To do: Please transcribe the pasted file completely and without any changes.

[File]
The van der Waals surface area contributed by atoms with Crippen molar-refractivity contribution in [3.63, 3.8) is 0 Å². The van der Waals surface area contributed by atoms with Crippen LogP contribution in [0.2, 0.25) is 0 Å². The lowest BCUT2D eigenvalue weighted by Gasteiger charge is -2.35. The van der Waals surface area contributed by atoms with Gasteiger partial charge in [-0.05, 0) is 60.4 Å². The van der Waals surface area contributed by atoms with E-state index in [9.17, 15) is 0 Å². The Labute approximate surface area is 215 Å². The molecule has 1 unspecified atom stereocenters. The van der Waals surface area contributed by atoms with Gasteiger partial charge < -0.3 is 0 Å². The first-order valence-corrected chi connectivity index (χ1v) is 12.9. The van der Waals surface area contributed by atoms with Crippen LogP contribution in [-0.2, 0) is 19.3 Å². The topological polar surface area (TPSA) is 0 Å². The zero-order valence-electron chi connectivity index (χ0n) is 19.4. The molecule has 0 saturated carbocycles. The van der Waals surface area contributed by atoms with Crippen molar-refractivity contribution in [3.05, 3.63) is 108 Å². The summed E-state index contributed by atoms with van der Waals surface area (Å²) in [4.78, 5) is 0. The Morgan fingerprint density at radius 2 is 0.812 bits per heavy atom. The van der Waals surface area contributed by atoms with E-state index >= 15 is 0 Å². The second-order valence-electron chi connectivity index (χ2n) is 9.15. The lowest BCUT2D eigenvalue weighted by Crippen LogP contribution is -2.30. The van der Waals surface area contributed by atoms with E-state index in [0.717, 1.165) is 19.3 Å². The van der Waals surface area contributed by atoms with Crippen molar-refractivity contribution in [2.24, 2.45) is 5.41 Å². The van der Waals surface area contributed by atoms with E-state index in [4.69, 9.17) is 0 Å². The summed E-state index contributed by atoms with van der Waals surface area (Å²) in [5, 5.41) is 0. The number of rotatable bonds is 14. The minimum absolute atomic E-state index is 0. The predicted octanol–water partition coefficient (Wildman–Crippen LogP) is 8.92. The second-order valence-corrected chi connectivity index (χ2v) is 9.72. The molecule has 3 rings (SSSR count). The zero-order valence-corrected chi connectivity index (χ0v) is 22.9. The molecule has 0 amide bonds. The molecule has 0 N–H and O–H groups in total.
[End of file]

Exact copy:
The van der Waals surface area contributed by atoms with Crippen molar-refractivity contribution in [3.63, 3.8) is 0 Å². The van der Waals surface area contributed by atoms with Crippen LogP contribution in [0.2, 0.25) is 0 Å². The lowest BCUT2D eigenvalue weighted by Gasteiger charge is -2.35. The van der Waals surface area contributed by atoms with Gasteiger partial charge in [-0.05, 0) is 60.4 Å². The van der Waals surface area contributed by atoms with E-state index in [9.17, 15) is 0 Å². The Labute approximate surface area is 215 Å². The molecule has 1 unspecified atom stereocenters. The van der Waals surface area contributed by atoms with Gasteiger partial charge < -0.3 is 0 Å². The first-order valence-corrected chi connectivity index (χ1v) is 12.9. The van der Waals surface area contributed by atoms with Crippen LogP contribution in [-0.2, 0) is 19.3 Å². The topological polar surface area (TPSA) is 0 Å². The zero-order valence-electron chi connectivity index (χ0n) is 19.4. The molecule has 0 saturated carbocycles. The van der Waals surface area contributed by atoms with Crippen molar-refractivity contribution in [3.05, 3.63) is 108 Å². The summed E-state index contributed by atoms with van der Waals surface area (Å²) in [4.78, 5) is 0. The Morgan fingerprint density at radius 2 is 0.812 bits per heavy atom. The van der Waals surface area contributed by atoms with E-state index >= 15 is 0 Å². The second-order valence-electron chi connectivity index (χ2n) is 9.15. The lowest BCUT2D eigenvalue weighted by Crippen LogP contribution is -2.30. The van der Waals surface area contributed by atoms with E-state index in [0.717, 1.165) is 19.3 Å². The van der Waals surface area contributed by atoms with Crippen molar-refractivity contribution in [2.24, 2.45) is 5.41 Å². The van der Waals surface area contributed by atoms with E-state index in [4.69, 9.17) is 0 Å². The summed E-state index contributed by atoms with van der Waals surface area (Å²) in [5, 5.41) is 0. The number of rotatable bonds is 14. The minimum absolute atomic E-state index is 0. The predicted octanol–water partition coefficient (Wildman–Crippen LogP) is 8.92. The second-order valence-corrected chi connectivity index (χ2v) is 9.72. The molecule has 3 rings (SSSR count). The zero-order valence-corrected chi connectivity index (χ0v) is 22.9. The molecule has 0 amide bonds. The molecule has 0 N–H and O–H groups in total.